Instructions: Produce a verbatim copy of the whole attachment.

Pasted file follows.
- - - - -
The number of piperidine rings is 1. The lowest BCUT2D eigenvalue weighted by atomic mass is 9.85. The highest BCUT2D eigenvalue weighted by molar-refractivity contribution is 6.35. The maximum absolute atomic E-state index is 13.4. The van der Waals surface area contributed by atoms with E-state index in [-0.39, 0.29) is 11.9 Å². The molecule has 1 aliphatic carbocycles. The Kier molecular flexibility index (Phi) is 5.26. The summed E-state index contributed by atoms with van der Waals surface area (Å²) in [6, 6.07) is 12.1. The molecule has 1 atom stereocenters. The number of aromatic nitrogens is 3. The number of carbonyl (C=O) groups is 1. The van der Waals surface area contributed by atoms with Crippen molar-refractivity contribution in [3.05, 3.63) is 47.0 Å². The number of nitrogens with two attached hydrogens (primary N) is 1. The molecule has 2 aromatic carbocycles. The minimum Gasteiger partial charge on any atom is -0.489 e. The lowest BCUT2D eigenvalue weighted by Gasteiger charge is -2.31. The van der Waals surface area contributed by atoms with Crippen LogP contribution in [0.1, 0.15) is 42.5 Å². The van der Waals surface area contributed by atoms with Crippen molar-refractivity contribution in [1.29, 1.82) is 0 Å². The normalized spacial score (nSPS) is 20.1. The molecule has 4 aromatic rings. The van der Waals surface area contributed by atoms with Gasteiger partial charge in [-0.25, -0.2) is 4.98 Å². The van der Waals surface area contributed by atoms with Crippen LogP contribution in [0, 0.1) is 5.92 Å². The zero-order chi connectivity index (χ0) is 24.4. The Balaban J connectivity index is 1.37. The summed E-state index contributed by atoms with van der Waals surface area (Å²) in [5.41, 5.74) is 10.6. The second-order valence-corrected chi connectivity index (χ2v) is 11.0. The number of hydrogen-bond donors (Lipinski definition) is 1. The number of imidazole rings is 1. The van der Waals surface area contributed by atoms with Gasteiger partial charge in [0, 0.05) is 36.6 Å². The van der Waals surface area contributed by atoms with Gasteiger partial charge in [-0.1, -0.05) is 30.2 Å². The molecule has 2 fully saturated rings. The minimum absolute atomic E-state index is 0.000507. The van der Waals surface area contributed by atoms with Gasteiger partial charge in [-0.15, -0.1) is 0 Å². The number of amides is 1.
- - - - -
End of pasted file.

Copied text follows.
The number of piperidine rings is 1. The lowest BCUT2D eigenvalue weighted by atomic mass is 9.85. The highest BCUT2D eigenvalue weighted by molar-refractivity contribution is 6.35. The maximum absolute atomic E-state index is 13.4. The van der Waals surface area contributed by atoms with E-state index in [-0.39, 0.29) is 11.9 Å². The molecule has 1 aliphatic carbocycles. The Kier molecular flexibility index (Phi) is 5.26. The summed E-state index contributed by atoms with van der Waals surface area (Å²) in [6, 6.07) is 12.1. The molecule has 1 atom stereocenters. The number of aromatic nitrogens is 3. The number of carbonyl (C=O) groups is 1. The van der Waals surface area contributed by atoms with Crippen molar-refractivity contribution in [3.05, 3.63) is 47.0 Å². The number of nitrogens with two attached hydrogens (primary N) is 1. The molecule has 2 aromatic carbocycles. The minimum Gasteiger partial charge on any atom is -0.489 e. The lowest BCUT2D eigenvalue weighted by Gasteiger charge is -2.31. The van der Waals surface area contributed by atoms with Crippen LogP contribution in [0.1, 0.15) is 42.5 Å². The van der Waals surface area contributed by atoms with Crippen molar-refractivity contribution in [1.29, 1.82) is 0 Å². The normalized spacial score (nSPS) is 20.1. The molecule has 4 aromatic rings. The van der Waals surface area contributed by atoms with Gasteiger partial charge in [-0.25, -0.2) is 4.98 Å². The van der Waals surface area contributed by atoms with Crippen LogP contribution in [0, 0.1) is 5.92 Å². The zero-order chi connectivity index (χ0) is 24.4. The Balaban J connectivity index is 1.37. The summed E-state index contributed by atoms with van der Waals surface area (Å²) in [5.41, 5.74) is 10.6. The second-order valence-corrected chi connectivity index (χ2v) is 11.0. The number of hydrogen-bond donors (Lipinski definition) is 1. The number of imidazole rings is 1. The van der Waals surface area contributed by atoms with Gasteiger partial charge in [0, 0.05) is 36.6 Å². The van der Waals surface area contributed by atoms with Gasteiger partial charge in [-0.1, -0.05) is 30.2 Å². The molecule has 2 fully saturated rings. The minimum absolute atomic E-state index is 0.000507. The van der Waals surface area contributed by atoms with Gasteiger partial charge in [-0.15, -0.1) is 0 Å². The number of amides is 1.